TamRa, that's asking a big IF. I mean barely any of those players have track records or consistent performances. Travis Snider has never proven he's anything more than a AAAA player. Brett Lawrie has less than 50 games under his belt. Colby Rasmus was hurt last year and his production has never been top-10 in his position. In fact, by a rough check of last year's roster, I would say only one player was top five offensively at their position, and maybe one more was top ten. I don't see how a lineup with so few offensive stars could carry a black-hole. Moreover, its not like we have the best pitching staff either so runs are needed.
sam - Saturday, November 26 2011 @ 04:27 PM EST (#247314) #
Adeiny just barely hit Sean Rodriguez numbers last year in the minors. I don't see how you could think he could sustain those numbers at the ML level.
JB21 - Saturday, November 26 2011 @ 04:56 PM EST (#247315) #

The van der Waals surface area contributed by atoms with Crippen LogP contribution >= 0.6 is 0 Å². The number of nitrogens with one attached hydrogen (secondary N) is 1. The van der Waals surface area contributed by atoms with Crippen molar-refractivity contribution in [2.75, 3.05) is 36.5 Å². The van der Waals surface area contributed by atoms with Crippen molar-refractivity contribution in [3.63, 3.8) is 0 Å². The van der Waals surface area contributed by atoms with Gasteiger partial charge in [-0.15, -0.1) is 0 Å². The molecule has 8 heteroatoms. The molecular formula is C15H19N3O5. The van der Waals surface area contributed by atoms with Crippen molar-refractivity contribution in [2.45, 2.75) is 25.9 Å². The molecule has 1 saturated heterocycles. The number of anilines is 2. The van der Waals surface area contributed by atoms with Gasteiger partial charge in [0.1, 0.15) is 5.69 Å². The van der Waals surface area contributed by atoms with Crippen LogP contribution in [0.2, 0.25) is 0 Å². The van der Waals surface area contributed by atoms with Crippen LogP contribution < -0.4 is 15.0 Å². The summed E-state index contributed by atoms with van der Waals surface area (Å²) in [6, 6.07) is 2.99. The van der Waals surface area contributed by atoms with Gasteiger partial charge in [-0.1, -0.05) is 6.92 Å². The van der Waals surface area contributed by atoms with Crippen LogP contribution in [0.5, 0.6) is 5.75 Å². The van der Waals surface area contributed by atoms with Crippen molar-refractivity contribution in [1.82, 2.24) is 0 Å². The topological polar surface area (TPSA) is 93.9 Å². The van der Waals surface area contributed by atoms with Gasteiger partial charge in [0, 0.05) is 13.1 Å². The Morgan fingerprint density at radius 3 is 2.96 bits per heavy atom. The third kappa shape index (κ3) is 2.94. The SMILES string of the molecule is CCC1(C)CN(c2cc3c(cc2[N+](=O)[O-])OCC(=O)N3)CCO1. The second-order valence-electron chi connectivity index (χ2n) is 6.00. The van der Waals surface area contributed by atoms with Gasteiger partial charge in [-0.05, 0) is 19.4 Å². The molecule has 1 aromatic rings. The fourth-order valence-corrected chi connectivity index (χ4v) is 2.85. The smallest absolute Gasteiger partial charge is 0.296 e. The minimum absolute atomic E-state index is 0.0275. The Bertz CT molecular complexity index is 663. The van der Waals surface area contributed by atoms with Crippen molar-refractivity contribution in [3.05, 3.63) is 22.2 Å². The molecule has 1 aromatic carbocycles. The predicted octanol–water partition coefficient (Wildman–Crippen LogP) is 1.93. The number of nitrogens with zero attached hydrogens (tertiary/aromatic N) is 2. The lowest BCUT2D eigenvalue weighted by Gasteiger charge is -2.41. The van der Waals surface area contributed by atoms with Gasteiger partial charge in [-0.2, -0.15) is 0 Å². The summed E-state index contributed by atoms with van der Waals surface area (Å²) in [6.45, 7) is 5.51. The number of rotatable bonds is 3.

Colby never in the top 10 in his position?

Rasmus had the highest OPS among all center fielders in baseball in 2010, when he was 23! Other center fielders to have an OPS of .850 or better at age 23/24 recently: Grady Sizemore, Carlos Beltran, Ken Griffey Jr, Jim Edmonds, Andruw Jones, and Vernon Wells.
sam - Saturday, November 26 2011 @ 05:49 PM EST (#247316) #
In that same breathe, CF's who have put up an OPS of .688 or higher at 24/25 include Corey Patterson and Ben Francisco among many others who have not panned out. Statistically, he's just as much as part of a group of duds as potential future hall of famers. In fact, there are significant flaws in Rasmus' swing not to mention character issues that would suggest he's unwilling to change those problems.
damos - Saturday, November 26 2011 @ 06:09 PM EST (#247317) #
Luis Valbuena it is.  Sounds like for cash considerations. 
sam - Saturday, November 26 2011 @ 06:16 PM EST (#247318) #
85bluejay with the call!
BlueJayWay - Saturday, November 26 2011 @ 07:07 PM EST (#247319) #
Luis Valbuena, possible option at second base?  Hopefully not as the starter.
Gerry - Saturday, November 26 2011 @ 07:22 PM EST (#247321) #